Part of the plan’s success was the process. It brought out and engaged many members of the campus community, investing them in the University as a whole. Other results included the Regents Scholars Program, which uses scholarships to bring in high-achieving Washington high school students, redirected funds to recruit high-quality researchers for programs like the sleep study effort in Spokane, and the identification of a character and mission for each of the campuses.
“Lane stabilized a lot of the squabbling and squawking that went on around some of our branch campuses,” says Chuck Pezeshki, an engineering professor and chair of the Faculty Senate. “He also reminded us that we were a Research One institution (a Carnegie Foundation classification), and that we needed to align our priorities with that in mind.”
Many other elements and details will characterize Rawlins’s presidency. In seven years, WSU has enjoyed a busy period of growth. The Murrow School of Communication has a new building, a new state-of-the-art plant biosciences structure now sits across the street from French Administration, and the Spokane campus has a handsome $33 million academic center.
Football is one of Rawlins’s passions and, he admits with a shrug, a slight obsession. “When it gets tight, or when you get down to the end of the game, I kind of go off and sit by myself. People leave me alone,” he says. “I want to focus on the game.” When it gets down to eight minutes left, Rawlins removes himself from the president’s box and places his six-foot-four figure down on the field. “I want the kids and coaches to know that football, or any other of our athletic events, are not separate or apart from our university. . . I don’t know a better way to do that than to be on the sidelines.”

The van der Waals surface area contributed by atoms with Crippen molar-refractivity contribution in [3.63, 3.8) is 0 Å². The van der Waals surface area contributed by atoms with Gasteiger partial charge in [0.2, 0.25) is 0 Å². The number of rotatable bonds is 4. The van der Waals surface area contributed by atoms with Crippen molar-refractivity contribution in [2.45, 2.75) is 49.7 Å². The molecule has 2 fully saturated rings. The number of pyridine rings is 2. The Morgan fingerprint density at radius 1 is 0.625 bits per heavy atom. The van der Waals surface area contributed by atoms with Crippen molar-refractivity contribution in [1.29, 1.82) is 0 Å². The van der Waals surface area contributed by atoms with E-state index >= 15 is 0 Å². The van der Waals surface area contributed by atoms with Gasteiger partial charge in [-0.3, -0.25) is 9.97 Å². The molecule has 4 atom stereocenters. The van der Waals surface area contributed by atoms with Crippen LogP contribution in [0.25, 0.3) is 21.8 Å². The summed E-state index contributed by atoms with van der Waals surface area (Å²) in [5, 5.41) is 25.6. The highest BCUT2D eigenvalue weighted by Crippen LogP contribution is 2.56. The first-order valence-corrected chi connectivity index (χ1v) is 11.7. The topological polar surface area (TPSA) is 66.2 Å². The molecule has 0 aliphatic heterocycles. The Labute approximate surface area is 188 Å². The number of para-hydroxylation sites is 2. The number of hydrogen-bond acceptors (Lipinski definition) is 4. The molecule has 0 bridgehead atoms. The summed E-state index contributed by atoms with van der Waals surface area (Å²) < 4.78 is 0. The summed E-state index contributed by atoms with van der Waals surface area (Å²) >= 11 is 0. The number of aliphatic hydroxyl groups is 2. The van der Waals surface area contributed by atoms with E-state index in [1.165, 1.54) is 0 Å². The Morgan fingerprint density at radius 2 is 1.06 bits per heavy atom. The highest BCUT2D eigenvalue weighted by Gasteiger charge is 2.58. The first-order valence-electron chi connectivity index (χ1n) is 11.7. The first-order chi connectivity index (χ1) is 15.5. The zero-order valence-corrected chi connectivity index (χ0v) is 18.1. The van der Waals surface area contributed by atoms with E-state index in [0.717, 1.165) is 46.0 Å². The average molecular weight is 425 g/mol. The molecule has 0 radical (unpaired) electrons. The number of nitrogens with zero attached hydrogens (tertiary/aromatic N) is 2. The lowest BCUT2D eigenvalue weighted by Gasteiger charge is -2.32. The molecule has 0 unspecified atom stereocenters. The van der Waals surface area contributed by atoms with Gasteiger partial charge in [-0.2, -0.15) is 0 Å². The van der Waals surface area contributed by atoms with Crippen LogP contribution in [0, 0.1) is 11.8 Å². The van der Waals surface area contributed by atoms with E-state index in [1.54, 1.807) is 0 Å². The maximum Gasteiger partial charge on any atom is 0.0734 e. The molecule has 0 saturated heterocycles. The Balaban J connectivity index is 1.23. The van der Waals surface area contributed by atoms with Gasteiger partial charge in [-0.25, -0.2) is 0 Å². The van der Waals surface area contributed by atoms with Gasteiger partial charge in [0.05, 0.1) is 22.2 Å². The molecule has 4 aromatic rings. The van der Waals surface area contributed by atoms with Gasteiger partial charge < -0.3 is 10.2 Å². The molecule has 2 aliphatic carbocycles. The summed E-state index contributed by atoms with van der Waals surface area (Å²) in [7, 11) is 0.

His interest was rewarded with three bowl games over seven years: one Sun Bowl, one Rose Bowl, and one Holiday Bowl.
As Rawlins leaves, several major projects at the heart of campus are still in the early stages. A student-funded overhaul of the Compton Union Building should wrap up in the fall of 2008, and a four-stage remodel of Martin Stadium only recently broke ground.
While many of his goals have been realized, Rawlins is the first to admit he’d like to complete a few more projects. “Were I younger and ready to hang on for another six or seven years, I’d say, ‘Let’s pull together some new focus groups. Let’s gut-check to see where we are. Let’s ask ourselves what is the next phase,'” he says. His next big goal would be to attend more to students. “[It]’s not that we’re not attentive, but we could do more.”
But Rawlins feels he doesn’t have six or seven more years to devote to WSU. Instead, it’s a good time to “pass the ball to the next guy.”
He’ll be back to work with the board at the William D. Ruckelshaus Center on issues regarding policy development and multi-party dispute resolution, and to teach a class in economics.
“I think Lane will be remembered as the president who took WSU further away from that state college where you go if you can’t get into the University of Washington, says Bill Marler ’82, a former WSU regent and Seattle attorney. “WSU has become what a lot of people envisioned it could be.”
Three years after Rawlins left the University of Memphis, that school dedicated a clock tower and service court in his name. “I had some good success there,” he says. “But those are not the kind of things you want your legacy to be.”
He has thought about how he’d like his presidency at WSU to be remembered and has come to the conclusion that he’s leaving the school with a higher level of research and education. “I would like my legacy to be that we focused on quality,” he says, “a legacy that says we’re big, we’re statewide. We’re also the best.”